Once again, please submit your top-25 rankings, by Wednesday if possible. I may not post them until Thursday evening though. If you’re like me and most of your sports time is reserved for the weekend, feel free to leave a comment on my most-recent rankings blog (once all the games are finished) on any of the various sites I post it. I haven’t had anyone (that I know of) contact me through intheneutralzone.com, which I allow to republish my WordPress blog automatically, but that’s the only place where I might not get it.
I will post my full rankings tomorrow, but in the mean time, you can view my computer ratings. I haven’t gotten many views this week, I guess because Kenneth Massey didn’t get around to posting most of the ratings until right around the time the BCS standings were released. I will vote Alabama #1, for what it’s worth; but for the time being, Missouri is ahead slightly in my formula.
If you don’t want to post your personal rankings publicly, that’s fine. Send a message. If you do post them publicly, I’ll take that as an invitation to discuss your list (and I think anyone else should be able to discuss it). For the vast majority of teams, I don’t have a comment. For instance, the team I primarily cheer for is LSU. An argument could be made that LSU is a top-10 team. Another argument could be made that because LSU has two losses, particularly combined with the fact that the two teams that beat LSU each have multiple losses, LSU should not be in the top 25. I don’t have a problem with either. Just please try to be aware of major results and treat similarly situated teams similarly. If you don’t, I’m still going to accept your list, at least for the foreseeable future; but I don’t think that’s an unreasonable request.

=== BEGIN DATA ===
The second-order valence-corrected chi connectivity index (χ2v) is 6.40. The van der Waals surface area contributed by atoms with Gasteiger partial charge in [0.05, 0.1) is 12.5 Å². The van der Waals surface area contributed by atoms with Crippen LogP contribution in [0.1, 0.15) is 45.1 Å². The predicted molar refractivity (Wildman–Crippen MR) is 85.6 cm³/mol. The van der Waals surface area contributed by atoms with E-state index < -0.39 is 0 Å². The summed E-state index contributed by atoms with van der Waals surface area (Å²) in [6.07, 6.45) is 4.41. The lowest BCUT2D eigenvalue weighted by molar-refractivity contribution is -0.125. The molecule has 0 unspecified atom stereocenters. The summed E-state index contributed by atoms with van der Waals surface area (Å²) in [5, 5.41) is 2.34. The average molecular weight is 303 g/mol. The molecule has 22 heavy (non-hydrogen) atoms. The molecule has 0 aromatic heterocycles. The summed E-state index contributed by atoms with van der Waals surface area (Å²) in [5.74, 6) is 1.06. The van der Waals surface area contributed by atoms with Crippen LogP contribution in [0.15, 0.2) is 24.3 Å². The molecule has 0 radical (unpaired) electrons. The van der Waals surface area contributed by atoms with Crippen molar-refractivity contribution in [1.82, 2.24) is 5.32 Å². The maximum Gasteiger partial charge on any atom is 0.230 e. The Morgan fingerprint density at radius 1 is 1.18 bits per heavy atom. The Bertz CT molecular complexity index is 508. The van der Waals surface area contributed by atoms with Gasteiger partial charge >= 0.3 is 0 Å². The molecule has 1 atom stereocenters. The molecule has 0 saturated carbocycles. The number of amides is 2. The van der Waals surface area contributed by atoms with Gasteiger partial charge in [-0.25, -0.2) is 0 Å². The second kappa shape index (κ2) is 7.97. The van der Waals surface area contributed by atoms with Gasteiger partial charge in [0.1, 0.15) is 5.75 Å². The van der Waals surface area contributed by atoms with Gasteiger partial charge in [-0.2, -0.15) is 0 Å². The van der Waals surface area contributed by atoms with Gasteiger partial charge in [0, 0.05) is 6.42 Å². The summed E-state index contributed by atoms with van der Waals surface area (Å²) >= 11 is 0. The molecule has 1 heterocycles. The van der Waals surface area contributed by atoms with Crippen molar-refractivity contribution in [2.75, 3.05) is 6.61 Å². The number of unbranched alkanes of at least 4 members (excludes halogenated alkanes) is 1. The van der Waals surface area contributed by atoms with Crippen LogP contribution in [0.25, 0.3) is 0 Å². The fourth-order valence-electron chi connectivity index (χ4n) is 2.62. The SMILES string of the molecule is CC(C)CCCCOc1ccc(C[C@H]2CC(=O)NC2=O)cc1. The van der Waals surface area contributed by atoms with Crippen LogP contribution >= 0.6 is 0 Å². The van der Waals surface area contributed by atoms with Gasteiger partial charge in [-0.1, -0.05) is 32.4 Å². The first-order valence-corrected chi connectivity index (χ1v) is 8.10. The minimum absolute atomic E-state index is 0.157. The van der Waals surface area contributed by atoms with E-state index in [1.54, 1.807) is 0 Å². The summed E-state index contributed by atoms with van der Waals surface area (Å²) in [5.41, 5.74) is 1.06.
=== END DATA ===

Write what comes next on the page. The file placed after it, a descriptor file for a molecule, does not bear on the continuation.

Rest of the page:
For instance, if team A (one loss) beats team B (only loss), and team B beats team C (only loss), and your ranking looks like this:
10. Team A
11. Team C
18. Team B
I might say something resembling, “Say, kind sir, were you aware that Team B beat Team C?” I would be especially inclined to ask that if Team C didn’t beat anyone ranked #25 or higher and obviously Team B did. We can also add in the fact that Team B beat Team D, who beat Team A.
Turning to the first release of the BCS ratings, I predicted Florida St. to come out ahead of Oregon, and they did. They deserve it. They probably won’t deserve to be #2 in December, but why don’t we put off talk about who deserves what in December at least until late November? I’m not going to do that right now though, because the talking heads on ESPN have already opened the door to that discussion.
ESPN suggested that Florida St.’s rating was “a mirage” and that Oregon would surpass the ’Noles. They may well be right about the latter, but I don’t understand why people insist on looking at it that way. Being #2 at the moment in no way suggests that you should remain #2 or higher as long as you don’t lose. In recent history (the last 10 years) there have been Michigan, Cal, and USC fans, among others, who never seemed to understand this; and I think the failure to address this was part of the problem with the public perception of the BCS.
If voters maintain the same confidence in Oregon that they have currently, I do think Oregon will surpass Florida St., but it won’t be because Florida St. isn’t more deserving at this moment.